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The following problem is taken from [99 Lisp Problems]:

Problem 24: Draw N different random numbers from the set 1..M

We give a solution here in Lua. This solution shows some of the power of Lua's metatable protocol to implement a lazy table technique.

The general solution is also pretty simple: construct the vector 1..M; do a random permutation; and return the first N values. Of course, we don't need to do the entire random permutation; we can stop after N values.

The random permutation is straightforward:

function permute(tab, n, count)
  n = n or #tab
  for i = 1, count or n do
    local j = math.random(i, n)
    tab[i], tab[j] = tab[j], tab[i]
  end
  return tab
end

So we could just construct the vector 1..M and use the above function. But what if M were quite large, relative to N? At most we're going to touch 2N elements of the table. If N were 6 and M were 1,000 -- or worse, if N were 1,000 and M were 1,000,000 -- it would be seriously inefficient to construct 1..M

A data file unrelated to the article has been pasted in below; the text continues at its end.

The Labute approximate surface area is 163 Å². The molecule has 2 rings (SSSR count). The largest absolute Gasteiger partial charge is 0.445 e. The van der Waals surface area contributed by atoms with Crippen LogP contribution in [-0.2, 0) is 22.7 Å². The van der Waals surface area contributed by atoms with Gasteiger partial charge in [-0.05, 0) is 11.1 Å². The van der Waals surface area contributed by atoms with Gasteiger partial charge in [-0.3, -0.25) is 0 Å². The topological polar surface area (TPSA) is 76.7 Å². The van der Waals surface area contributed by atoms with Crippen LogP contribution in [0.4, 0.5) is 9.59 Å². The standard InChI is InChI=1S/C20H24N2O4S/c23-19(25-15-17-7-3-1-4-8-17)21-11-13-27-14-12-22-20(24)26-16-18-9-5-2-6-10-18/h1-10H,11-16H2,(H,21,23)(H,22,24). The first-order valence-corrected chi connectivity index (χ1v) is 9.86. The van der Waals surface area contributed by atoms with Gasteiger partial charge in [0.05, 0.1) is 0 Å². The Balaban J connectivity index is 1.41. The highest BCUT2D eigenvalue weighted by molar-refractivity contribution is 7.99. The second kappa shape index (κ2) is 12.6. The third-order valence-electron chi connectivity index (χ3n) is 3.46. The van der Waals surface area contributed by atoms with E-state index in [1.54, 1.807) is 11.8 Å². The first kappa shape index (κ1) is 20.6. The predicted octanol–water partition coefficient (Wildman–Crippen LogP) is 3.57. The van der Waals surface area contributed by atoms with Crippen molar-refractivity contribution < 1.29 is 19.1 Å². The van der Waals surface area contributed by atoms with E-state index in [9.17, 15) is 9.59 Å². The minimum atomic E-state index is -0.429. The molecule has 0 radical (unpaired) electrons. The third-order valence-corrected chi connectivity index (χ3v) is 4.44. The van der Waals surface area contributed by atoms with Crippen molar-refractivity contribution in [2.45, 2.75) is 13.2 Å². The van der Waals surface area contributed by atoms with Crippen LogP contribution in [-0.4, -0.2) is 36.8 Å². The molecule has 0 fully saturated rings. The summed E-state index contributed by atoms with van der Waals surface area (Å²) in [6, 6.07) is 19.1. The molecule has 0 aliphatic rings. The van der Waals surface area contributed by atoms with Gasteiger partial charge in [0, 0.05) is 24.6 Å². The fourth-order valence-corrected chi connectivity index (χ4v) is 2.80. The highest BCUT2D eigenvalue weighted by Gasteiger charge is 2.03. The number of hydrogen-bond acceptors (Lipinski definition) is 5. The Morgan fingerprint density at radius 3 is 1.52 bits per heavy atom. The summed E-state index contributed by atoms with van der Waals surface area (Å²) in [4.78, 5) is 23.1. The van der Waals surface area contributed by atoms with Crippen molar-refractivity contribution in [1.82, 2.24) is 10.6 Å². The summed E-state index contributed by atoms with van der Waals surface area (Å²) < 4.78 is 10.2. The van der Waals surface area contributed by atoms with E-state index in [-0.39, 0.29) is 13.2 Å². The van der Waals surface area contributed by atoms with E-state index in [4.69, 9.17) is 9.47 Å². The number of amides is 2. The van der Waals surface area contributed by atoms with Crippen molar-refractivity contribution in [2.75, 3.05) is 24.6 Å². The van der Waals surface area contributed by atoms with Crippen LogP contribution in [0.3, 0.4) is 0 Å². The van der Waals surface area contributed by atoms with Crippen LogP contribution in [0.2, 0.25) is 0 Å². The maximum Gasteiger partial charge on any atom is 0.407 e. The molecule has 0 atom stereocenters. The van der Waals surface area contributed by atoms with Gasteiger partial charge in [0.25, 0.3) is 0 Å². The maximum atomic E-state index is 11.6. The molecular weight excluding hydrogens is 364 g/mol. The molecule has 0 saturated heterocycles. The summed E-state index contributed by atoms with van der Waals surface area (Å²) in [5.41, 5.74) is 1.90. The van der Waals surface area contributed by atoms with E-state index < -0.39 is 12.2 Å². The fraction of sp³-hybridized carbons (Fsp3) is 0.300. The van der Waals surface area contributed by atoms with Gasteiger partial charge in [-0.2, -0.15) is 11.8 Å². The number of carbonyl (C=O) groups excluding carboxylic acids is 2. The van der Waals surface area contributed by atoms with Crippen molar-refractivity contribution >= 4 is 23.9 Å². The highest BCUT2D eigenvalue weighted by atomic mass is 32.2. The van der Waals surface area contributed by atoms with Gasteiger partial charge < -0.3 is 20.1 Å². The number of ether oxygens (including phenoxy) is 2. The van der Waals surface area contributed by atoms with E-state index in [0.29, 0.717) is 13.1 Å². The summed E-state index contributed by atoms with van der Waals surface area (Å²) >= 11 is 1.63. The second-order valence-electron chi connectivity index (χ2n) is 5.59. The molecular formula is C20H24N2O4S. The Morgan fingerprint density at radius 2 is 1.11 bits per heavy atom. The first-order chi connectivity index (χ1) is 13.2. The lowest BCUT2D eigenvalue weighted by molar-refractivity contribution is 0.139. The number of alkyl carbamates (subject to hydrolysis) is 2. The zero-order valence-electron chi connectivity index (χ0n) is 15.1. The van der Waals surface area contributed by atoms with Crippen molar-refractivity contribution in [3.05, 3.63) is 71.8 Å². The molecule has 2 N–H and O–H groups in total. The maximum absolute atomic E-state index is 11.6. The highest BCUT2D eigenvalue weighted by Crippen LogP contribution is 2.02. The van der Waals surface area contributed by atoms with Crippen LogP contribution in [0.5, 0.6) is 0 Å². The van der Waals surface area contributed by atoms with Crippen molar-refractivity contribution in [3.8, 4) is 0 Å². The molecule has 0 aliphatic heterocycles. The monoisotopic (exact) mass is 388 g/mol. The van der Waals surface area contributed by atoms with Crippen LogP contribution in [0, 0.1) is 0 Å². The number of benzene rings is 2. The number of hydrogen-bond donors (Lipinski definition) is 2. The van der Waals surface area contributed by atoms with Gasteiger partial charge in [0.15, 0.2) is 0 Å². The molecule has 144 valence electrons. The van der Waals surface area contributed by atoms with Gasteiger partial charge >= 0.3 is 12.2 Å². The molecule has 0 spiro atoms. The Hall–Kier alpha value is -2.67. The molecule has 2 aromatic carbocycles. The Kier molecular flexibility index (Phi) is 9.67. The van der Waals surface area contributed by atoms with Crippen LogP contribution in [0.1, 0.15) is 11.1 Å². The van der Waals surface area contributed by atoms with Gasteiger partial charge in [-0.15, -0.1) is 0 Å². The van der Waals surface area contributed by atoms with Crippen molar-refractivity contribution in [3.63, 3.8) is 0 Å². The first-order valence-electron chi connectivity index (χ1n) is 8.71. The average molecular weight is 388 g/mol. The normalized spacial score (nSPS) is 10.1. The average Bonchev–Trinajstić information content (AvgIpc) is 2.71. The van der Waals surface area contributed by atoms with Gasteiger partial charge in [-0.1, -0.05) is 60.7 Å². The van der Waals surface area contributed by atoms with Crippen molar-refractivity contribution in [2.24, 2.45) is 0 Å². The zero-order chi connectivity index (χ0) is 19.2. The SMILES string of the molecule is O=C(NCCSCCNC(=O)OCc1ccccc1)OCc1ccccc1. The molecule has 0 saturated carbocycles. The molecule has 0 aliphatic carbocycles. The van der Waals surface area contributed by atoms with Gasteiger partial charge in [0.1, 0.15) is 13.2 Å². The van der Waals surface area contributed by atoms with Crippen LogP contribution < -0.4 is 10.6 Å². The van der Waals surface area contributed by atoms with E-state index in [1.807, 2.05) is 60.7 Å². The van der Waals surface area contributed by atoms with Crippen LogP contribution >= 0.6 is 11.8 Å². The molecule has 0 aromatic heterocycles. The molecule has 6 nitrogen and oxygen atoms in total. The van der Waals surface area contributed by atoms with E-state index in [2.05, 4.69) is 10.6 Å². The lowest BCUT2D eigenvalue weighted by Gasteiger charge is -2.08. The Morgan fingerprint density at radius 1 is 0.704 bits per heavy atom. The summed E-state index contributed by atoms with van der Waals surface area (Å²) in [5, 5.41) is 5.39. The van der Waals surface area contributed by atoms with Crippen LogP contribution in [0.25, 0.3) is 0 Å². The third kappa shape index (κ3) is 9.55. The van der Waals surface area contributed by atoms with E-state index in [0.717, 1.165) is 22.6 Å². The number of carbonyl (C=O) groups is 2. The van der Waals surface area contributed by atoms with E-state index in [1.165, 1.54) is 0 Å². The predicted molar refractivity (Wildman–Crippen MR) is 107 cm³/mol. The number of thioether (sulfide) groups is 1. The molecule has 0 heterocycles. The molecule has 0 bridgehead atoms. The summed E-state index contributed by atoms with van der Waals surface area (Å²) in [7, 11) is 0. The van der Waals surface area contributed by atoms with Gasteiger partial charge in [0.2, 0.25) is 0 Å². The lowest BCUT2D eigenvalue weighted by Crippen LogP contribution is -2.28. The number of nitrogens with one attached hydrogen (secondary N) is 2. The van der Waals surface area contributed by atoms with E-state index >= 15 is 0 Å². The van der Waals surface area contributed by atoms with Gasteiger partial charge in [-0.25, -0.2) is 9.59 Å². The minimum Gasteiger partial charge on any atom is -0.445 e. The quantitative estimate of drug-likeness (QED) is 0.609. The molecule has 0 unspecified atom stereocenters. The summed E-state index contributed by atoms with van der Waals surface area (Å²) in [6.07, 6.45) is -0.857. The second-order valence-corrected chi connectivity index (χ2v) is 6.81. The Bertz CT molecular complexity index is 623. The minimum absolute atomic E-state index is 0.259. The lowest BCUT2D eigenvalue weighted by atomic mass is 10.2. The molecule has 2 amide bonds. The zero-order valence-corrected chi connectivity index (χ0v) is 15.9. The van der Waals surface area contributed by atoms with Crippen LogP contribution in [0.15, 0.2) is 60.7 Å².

Suppose, instead, we just make a table that looks like it contains 1..M. In fact, we can make a table that looks like it contains 1..∞:

do
  local meta = {}
  function meta:__index(k) return k end
  function PositiveIntegers() return setmetatable({}, meta) end
end

Now we can go ahead and solve the original problem:

function lotto(count, range)
  return {unpack(
               permute(PositiveIntegers(), range, count),
               1, count)
            }
end

The approach used here is a type of lazy evaluation [wikipedia], which we might here call a lazy table (a bit related to the Haskell lazy list). It's vaguely related to the technique of memoisation (see FuncTables and [wikipedia]).


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Last edited January 16, 2007 1:02 pm GMT (diff)